Monday, February 21, 2011

Ecuador: Chevron found guilty of eco-vandalism

An Ecuadorian court handed down a landmark verdict in an 18-year case against international oil-giant Chevron on February 14.
The company was fined US$8.6 billion for polluting the Amazonian basin, and $900 million in costs.

The case — perhaps the biggest environmental case in history — was filed on behalf of around 30,000 peasants, farmers, and indigenous Ecuadorians who have suffered the ill-effects of Chevron’s toxic legacy.

At the heart of the case is the nearly 20 billion gallons of polluted water, oil and toxic waste released between 1972 and 1990 by oil company Texaco (now a part of Chevron) into the ecosystem in eastern Ecuador.

The pollution has caused thousands of deaths, cancers, birth defects and incalculable environmental damage — poisoning animals, plants and the water table — as well as huge economic loss.

So deadly has the impact been that it has been described as an “Amazonian Chernobyl”. In some affected areas, oil still oozes out of the polluted ground.

Saturday, February 19, 2011

GM crops infecting organic farms

In December last year, Kojonup organic grain farmer Steve Marsh found Genetically Modified (GM) canola plants from a neighbouring farm had contaminated 293 hectares — 63% — of his property.

The farm in Western Australia’s Great Southern region is Australia’s first known case of GM canola contamination, and Marsh has had his organic certification revoked as a result.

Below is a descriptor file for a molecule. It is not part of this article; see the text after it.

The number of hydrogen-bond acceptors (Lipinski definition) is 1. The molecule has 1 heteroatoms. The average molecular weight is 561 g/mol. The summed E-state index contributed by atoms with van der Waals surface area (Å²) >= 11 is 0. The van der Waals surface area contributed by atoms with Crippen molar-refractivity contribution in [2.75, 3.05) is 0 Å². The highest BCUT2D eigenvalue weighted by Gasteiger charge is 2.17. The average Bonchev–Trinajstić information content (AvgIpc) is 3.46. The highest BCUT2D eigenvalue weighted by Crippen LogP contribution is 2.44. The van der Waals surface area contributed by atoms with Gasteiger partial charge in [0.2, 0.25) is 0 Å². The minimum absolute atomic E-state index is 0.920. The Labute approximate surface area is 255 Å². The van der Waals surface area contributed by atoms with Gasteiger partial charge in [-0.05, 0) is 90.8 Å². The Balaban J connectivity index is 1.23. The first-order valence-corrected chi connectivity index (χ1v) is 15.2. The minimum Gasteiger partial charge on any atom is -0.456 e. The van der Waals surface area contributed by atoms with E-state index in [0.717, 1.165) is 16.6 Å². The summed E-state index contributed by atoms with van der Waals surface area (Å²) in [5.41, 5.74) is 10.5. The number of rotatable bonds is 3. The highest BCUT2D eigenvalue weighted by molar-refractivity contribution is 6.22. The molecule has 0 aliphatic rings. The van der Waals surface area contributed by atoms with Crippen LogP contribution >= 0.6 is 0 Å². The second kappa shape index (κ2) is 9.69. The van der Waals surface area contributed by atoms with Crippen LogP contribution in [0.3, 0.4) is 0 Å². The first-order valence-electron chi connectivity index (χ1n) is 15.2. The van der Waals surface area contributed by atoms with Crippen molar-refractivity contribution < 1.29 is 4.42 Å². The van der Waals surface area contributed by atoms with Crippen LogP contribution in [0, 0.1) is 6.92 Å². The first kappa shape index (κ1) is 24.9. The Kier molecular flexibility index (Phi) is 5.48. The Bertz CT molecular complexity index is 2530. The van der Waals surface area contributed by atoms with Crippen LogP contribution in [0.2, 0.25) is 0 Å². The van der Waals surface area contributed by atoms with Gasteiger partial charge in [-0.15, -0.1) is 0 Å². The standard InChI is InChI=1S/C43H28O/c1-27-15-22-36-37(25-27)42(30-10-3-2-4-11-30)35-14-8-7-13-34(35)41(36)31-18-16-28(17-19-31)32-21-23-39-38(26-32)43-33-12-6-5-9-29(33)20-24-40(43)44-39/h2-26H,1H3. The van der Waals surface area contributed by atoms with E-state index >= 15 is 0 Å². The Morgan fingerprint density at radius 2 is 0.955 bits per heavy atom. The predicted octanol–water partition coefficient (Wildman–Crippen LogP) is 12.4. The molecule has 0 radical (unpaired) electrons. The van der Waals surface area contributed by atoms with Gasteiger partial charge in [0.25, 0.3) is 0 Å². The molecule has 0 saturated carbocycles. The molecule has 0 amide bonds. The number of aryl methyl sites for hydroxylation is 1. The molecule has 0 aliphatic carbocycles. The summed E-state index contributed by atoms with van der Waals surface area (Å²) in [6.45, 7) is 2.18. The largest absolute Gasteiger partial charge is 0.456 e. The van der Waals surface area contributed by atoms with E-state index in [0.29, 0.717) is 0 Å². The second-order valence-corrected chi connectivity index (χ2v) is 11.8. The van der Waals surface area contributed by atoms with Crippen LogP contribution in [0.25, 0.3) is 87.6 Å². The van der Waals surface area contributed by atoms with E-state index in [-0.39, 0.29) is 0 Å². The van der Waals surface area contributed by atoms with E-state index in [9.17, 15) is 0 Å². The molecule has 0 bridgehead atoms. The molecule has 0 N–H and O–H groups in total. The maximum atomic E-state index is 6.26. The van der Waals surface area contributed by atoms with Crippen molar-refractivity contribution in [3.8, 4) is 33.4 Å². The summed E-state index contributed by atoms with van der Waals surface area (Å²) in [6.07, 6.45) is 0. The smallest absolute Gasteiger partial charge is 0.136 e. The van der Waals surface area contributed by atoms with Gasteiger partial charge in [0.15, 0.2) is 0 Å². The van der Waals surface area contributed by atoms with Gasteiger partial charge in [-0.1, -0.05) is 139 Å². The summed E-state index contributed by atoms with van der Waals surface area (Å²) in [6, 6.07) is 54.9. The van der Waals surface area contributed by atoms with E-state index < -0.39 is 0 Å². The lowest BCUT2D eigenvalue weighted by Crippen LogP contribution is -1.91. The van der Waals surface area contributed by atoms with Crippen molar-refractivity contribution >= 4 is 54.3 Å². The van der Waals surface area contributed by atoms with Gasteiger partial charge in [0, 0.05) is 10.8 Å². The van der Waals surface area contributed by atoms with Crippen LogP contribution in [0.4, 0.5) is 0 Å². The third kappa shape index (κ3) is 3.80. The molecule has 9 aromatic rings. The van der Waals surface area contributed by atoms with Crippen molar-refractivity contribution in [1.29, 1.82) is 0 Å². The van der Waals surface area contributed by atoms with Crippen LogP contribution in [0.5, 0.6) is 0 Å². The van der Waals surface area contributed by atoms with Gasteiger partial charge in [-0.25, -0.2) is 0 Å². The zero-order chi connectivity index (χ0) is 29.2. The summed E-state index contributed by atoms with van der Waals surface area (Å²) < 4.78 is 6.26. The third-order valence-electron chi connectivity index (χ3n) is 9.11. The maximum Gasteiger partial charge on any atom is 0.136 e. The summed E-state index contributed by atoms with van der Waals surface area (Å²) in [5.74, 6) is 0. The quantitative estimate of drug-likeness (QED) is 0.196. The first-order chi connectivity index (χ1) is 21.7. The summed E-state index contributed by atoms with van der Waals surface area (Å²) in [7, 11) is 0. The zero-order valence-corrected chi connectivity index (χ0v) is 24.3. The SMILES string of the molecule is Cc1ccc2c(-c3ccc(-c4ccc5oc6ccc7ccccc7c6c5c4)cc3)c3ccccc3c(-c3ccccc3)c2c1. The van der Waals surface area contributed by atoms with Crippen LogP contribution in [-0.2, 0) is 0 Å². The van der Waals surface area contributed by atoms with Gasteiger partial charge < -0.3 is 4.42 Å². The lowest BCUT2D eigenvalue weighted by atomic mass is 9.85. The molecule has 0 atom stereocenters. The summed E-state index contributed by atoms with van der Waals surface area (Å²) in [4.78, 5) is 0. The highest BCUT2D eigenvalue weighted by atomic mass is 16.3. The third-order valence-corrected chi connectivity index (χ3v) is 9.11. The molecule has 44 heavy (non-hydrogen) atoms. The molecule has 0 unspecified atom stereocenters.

The Monsanto Round-Up Ready Canola was being grown on a neighbouring farm after a moratorium on growing GM crops was lifted a year ago by the WA Liberal government.

Marsh found that the GM canola had blown over a 1.5 kilometre swathe of his property, well beyond the flimsy 5 metre “exclusion zone” stipulated for GM crops under WA guidelines.

Marsh has launched legal action for the damage caused by the contamination, which has lost him the premium price for his crops.

Organic wheat can sell for up to $500 to $800 more per tonne than regular wheat, and the fact that GM seeds can remain viable for several years means that more than half his farm has now been rendered useless.

Monday, February 7, 2011

English woodlands under Tory threat

Plans by Britain’s Conservative Party government to sell off all of England’s public forests have sparked a rural revolt and mass public outrage across the country.

Prime Minister David Cameron’s Tory government has announced that it plans to sell off 15 per cent of all English land managed by the
government-owned Forestry Commission by 2015 – the largest sell-off the Government can authorise without an act of parliament – for around £100 million.

There are also plans to sell the remaining 85 percent, and a clause in a new Public Bodies Bill would give the Environment Secretary the power to do so – the biggest change in land ownership in England since the Second World War.

The Forestry Commission manages over 250,000 hectares – almost 20 percent of the total woodland in England – comprising approximately 1,500 forests, including the New Forest, the ancient and beautiful Forest of Dean, and parts of the famous Sherwood Forest.

The public forest estates in Wales (126,000 hectares) and Scotland (660,000 hectares) – also managed by the Forestry Commission – remain under the control of the devolved assemblies in those countries (rather than the UK government). There are no plans to sell off the Scottish forests, and the Welsh Assembly has said it will keep forests in public ownership.